The dispute about Covid-affected small business insurance payouts has reached the Supreme Court this week, with a final judgement expected after the hearing.
Business interruption claims have been disputed by many insurers, who argued that policies were never meant to cover such unprecedented situations.
The City watchdog, the Financial Conduct Authority, brought a test case with eight insurers agreeing to take part in proceedings.
The High Court found that most, but not all, of the policies involved should pay out - offering a potential lifeline to many of these small businesses.
Following an appeal, the case is now at the Supreme Court.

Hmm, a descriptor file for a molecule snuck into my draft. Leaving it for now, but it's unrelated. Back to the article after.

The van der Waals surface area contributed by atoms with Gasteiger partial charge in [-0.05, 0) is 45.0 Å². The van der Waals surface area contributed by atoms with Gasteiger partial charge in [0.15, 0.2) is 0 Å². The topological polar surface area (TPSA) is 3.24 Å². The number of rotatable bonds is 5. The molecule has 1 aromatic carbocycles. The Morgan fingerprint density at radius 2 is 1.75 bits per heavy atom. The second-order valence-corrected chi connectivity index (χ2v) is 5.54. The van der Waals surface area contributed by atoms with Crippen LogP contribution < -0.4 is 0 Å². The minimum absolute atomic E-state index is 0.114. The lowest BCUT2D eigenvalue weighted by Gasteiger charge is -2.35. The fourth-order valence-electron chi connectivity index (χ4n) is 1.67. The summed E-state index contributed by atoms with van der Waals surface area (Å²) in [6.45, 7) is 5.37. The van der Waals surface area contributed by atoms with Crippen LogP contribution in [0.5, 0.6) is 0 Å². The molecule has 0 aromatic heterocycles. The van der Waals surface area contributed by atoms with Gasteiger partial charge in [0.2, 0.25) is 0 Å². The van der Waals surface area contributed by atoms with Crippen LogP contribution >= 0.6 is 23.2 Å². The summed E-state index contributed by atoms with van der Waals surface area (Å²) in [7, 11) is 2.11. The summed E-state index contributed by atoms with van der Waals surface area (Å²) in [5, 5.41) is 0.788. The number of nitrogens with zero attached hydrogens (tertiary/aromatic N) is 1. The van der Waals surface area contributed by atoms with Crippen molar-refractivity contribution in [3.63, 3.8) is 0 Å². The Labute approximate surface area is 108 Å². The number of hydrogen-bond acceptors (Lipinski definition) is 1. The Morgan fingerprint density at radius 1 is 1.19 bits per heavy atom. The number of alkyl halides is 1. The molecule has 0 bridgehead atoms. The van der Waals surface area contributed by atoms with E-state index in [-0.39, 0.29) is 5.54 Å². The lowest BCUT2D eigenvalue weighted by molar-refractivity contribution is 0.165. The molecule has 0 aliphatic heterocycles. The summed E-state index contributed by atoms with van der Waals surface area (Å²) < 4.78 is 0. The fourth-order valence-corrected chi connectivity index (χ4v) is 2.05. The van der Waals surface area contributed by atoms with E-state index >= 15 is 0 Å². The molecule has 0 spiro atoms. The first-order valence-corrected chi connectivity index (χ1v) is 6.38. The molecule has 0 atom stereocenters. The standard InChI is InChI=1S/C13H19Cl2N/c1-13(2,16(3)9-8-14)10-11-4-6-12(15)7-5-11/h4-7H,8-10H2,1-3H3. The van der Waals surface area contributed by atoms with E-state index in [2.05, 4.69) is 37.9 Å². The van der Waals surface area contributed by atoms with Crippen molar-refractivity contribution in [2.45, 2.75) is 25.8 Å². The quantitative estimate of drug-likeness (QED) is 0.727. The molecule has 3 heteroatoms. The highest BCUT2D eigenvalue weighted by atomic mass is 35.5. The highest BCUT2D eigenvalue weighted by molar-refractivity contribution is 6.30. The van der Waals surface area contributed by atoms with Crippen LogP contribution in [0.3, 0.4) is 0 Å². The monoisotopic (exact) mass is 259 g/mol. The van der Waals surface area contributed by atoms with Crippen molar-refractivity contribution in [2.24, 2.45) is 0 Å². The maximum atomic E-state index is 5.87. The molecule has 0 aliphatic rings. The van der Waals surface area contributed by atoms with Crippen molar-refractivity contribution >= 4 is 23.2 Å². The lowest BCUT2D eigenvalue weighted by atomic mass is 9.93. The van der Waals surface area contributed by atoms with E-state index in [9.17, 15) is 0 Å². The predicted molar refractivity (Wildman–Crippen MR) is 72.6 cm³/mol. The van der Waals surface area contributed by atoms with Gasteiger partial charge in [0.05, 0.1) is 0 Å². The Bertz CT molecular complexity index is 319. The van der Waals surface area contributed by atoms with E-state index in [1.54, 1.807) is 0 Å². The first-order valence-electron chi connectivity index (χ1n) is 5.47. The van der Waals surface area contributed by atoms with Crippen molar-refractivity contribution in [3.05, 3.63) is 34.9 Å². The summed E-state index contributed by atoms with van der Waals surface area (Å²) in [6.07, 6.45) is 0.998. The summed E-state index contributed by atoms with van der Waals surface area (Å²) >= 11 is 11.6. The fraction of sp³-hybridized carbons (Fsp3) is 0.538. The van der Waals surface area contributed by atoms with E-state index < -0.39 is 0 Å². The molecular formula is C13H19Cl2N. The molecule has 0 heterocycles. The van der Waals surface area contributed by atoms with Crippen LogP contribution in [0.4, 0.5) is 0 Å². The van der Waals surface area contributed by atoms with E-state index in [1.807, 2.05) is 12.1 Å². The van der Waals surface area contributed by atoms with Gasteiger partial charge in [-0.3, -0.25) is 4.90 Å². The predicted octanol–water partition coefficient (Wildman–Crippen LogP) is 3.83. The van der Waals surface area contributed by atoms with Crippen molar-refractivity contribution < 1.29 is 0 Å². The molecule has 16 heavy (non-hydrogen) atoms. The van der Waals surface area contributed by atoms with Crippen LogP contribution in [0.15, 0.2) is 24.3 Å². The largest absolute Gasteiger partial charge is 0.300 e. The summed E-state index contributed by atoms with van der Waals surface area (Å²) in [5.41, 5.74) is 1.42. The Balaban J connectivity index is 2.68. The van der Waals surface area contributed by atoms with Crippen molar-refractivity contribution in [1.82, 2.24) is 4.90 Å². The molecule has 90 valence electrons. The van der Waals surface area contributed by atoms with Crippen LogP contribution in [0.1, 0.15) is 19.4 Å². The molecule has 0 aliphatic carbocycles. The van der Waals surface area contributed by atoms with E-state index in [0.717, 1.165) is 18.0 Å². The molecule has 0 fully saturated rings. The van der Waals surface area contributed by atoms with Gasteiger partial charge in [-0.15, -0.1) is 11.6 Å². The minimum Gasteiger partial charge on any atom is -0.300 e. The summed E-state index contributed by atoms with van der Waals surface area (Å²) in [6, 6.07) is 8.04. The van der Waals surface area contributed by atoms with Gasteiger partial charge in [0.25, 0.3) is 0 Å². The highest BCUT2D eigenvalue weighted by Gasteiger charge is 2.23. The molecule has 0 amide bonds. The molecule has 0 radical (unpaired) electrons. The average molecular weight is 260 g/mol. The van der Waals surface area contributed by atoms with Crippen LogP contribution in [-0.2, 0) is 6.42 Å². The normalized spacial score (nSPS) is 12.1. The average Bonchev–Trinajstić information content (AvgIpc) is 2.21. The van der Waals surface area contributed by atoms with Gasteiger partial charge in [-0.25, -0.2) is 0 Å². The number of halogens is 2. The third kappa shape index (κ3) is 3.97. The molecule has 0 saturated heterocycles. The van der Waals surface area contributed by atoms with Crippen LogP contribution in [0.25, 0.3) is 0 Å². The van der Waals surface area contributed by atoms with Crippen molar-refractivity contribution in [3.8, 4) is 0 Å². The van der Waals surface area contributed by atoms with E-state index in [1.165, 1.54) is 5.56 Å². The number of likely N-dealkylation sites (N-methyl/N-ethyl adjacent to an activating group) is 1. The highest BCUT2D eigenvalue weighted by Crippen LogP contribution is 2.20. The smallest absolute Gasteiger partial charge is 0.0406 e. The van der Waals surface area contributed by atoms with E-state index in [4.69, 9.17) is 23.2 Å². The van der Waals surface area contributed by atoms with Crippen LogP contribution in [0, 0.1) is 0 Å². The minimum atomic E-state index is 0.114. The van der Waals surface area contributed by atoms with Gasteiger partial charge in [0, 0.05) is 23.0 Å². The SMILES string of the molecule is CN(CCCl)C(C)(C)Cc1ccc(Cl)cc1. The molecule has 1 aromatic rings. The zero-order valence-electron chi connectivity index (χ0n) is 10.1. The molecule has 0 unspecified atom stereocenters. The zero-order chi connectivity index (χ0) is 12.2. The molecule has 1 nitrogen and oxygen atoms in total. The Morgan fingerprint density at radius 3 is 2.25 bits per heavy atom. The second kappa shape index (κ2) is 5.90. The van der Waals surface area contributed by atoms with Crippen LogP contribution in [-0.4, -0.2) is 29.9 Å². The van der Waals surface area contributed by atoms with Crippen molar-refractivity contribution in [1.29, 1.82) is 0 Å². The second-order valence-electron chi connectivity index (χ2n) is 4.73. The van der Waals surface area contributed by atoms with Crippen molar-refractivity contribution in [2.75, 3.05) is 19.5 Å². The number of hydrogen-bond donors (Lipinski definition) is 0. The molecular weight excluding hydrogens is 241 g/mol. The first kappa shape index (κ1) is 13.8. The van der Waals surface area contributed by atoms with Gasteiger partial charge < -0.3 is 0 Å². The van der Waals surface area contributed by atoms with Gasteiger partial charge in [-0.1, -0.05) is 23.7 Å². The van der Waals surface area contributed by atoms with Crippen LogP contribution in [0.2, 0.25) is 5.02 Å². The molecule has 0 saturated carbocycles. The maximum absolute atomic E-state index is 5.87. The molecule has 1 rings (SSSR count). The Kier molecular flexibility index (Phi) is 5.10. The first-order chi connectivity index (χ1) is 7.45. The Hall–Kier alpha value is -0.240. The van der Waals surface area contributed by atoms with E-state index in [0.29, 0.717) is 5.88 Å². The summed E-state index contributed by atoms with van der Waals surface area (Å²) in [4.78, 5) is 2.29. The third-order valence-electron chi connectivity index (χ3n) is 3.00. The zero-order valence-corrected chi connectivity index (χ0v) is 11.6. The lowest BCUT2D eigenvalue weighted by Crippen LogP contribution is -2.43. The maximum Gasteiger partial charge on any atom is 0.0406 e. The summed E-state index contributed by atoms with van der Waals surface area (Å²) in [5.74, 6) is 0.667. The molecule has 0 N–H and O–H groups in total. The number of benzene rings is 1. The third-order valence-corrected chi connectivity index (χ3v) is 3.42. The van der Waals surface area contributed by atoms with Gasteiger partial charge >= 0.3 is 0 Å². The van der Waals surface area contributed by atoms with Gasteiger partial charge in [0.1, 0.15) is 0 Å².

The final ruling by the Supreme Court judges will provide authoritative guidance for the other policies, and possibly of other ones not part of the case.
For example, the Financial Ombudsman Service and courts in Scotland and Northern Ireland are expected to use the judgment to rule on other, similar cases.
Many businesses will have renewed annual policies since the first lockdown began and these will have Covid exclusions, so claims are mostly relevant for older policies during the first UK lockdown.
Mike Cherry, the chairman of the Federation of Small Businesses, said: “We hope to see progress this week, with a fair Supreme Court ruling to follow and swift payments to those with policies which clearly cover crisis situations like this one.”
The Supreme Court will give judgement some weeks after this week's hearing.
The FCA have said they will expect insurers to respond quickly to the final judgement, if the result means they are required to do so.
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